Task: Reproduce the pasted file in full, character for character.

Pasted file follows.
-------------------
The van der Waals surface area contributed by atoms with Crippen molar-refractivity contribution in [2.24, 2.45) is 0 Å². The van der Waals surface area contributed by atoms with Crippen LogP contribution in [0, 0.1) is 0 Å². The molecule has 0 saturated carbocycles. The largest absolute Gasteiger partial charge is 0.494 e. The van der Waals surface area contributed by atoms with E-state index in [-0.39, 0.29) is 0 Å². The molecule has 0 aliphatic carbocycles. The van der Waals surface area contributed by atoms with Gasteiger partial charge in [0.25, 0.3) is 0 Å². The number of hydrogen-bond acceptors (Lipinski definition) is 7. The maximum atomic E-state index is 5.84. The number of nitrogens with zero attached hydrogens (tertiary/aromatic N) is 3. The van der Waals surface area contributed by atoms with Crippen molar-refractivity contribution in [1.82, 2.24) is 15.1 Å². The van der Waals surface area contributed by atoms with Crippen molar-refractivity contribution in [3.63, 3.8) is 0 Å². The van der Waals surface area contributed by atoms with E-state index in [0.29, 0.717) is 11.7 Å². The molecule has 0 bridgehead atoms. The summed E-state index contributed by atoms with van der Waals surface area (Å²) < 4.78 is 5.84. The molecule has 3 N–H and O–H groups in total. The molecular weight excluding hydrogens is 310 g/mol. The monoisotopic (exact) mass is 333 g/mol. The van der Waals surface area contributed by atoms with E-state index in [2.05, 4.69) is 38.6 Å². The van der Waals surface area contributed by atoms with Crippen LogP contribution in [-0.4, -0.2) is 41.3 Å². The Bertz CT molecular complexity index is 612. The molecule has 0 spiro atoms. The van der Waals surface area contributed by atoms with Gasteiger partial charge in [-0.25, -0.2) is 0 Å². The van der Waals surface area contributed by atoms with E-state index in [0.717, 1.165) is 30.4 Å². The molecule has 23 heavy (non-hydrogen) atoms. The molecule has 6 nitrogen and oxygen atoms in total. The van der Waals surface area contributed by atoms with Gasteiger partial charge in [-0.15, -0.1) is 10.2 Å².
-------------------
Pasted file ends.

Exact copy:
The van der Waals surface area contributed by atoms with Crippen molar-refractivity contribution in [2.24, 2.45) is 0 Å². The van der Waals surface area contributed by atoms with Crippen LogP contribution in [0, 0.1) is 0 Å². The molecule has 0 saturated carbocycles. The largest absolute Gasteiger partial charge is 0.494 e. The van der Waals surface area contributed by atoms with E-state index in [-0.39, 0.29) is 0 Å². The molecule has 0 aliphatic carbocycles. The van der Waals surface area contributed by atoms with Gasteiger partial charge in [0.25, 0.3) is 0 Å². The number of hydrogen-bond acceptors (Lipinski definition) is 7. The maximum atomic E-state index is 5.84. The number of nitrogens with zero attached hydrogens (tertiary/aromatic N) is 3. The van der Waals surface area contributed by atoms with Crippen molar-refractivity contribution in [1.82, 2.24) is 15.1 Å². The van der Waals surface area contributed by atoms with Crippen molar-refractivity contribution in [3.63, 3.8) is 0 Å². The van der Waals surface area contributed by atoms with E-state index in [0.29, 0.717) is 11.7 Å². The molecule has 0 bridgehead atoms. The summed E-state index contributed by atoms with van der Waals surface area (Å²) < 4.78 is 5.84. The molecule has 3 N–H and O–H groups in total. The molecular weight excluding hydrogens is 310 g/mol. The monoisotopic (exact) mass is 333 g/mol. The van der Waals surface area contributed by atoms with E-state index in [2.05, 4.69) is 38.6 Å². The van der Waals surface area contributed by atoms with Crippen LogP contribution in [-0.4, -0.2) is 41.3 Å². The Bertz CT molecular complexity index is 612. The molecule has 0 spiro atoms. The van der Waals surface area contributed by atoms with Gasteiger partial charge in [-0.25, -0.2) is 0 Å². The van der Waals surface area contributed by atoms with E-state index in [0.717, 1.165) is 30.4 Å². The molecule has 23 heavy (non-hydrogen) atoms. The molecule has 6 nitrogen and oxygen atoms in total. The van der Waals surface area contributed by atoms with Gasteiger partial charge in [-0.15, -0.1) is 10.2 Å².